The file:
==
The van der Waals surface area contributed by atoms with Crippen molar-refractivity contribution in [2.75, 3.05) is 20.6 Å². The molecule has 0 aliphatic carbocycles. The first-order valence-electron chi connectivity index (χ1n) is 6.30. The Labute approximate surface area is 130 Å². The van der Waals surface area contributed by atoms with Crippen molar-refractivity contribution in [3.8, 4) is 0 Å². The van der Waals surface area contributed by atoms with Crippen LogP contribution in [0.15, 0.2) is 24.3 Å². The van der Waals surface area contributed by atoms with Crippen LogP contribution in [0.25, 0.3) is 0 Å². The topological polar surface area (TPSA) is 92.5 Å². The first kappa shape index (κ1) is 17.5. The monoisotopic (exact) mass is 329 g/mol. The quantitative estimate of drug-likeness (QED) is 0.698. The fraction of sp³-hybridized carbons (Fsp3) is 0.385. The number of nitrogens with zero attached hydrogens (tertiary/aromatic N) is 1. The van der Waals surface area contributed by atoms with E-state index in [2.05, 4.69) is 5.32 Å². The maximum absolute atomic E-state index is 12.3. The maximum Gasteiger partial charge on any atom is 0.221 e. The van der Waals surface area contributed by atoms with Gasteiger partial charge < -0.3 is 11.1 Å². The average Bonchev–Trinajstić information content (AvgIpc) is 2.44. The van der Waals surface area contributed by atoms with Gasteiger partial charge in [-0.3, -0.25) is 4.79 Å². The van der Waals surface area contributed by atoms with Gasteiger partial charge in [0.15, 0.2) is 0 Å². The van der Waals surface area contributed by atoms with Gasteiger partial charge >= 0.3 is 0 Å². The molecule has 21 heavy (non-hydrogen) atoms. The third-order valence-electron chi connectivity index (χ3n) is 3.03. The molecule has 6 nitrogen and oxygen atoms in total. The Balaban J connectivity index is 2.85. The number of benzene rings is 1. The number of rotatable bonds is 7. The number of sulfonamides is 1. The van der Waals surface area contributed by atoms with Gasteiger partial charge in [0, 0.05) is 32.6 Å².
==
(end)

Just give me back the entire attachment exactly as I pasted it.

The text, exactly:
The van der Waals surface area contributed by atoms with Crippen molar-refractivity contribution in [2.75, 3.05) is 20.6 Å². The molecule has 0 aliphatic carbocycles. The first-order valence-electron chi connectivity index (χ1n) is 6.30. The Labute approximate surface area is 130 Å². The van der Waals surface area contributed by atoms with Crippen molar-refractivity contribution in [3.8, 4) is 0 Å². The van der Waals surface area contributed by atoms with Crippen LogP contribution in [0.15, 0.2) is 24.3 Å². The van der Waals surface area contributed by atoms with Crippen LogP contribution in [0.25, 0.3) is 0 Å². The topological polar surface area (TPSA) is 92.5 Å². The first kappa shape index (κ1) is 17.5. The monoisotopic (exact) mass is 329 g/mol. The quantitative estimate of drug-likeness (QED) is 0.698. The fraction of sp³-hybridized carbons (Fsp3) is 0.385. The number of nitrogens with zero attached hydrogens (tertiary/aromatic N) is 1. The van der Waals surface area contributed by atoms with E-state index in [2.05, 4.69) is 5.32 Å². The maximum absolute atomic E-state index is 12.3. The maximum Gasteiger partial charge on any atom is 0.221 e. The van der Waals surface area contributed by atoms with Gasteiger partial charge < -0.3 is 11.1 Å². The average Bonchev–Trinajstić information content (AvgIpc) is 2.44. The van der Waals surface area contributed by atoms with Gasteiger partial charge in [-0.3, -0.25) is 4.79 Å². The van der Waals surface area contributed by atoms with Gasteiger partial charge in [0.15, 0.2) is 0 Å². The van der Waals surface area contributed by atoms with Gasteiger partial charge >= 0.3 is 0 Å². The molecule has 21 heavy (non-hydrogen) atoms. The third-order valence-electron chi connectivity index (χ3n) is 3.03. The molecule has 6 nitrogen and oxygen atoms in total. The Balaban J connectivity index is 2.85. The number of benzene rings is 1. The number of rotatable bonds is 7. The number of sulfonamides is 1. The van der Waals surface area contributed by atoms with Gasteiger partial charge in [0, 0.05) is 32.6 Å².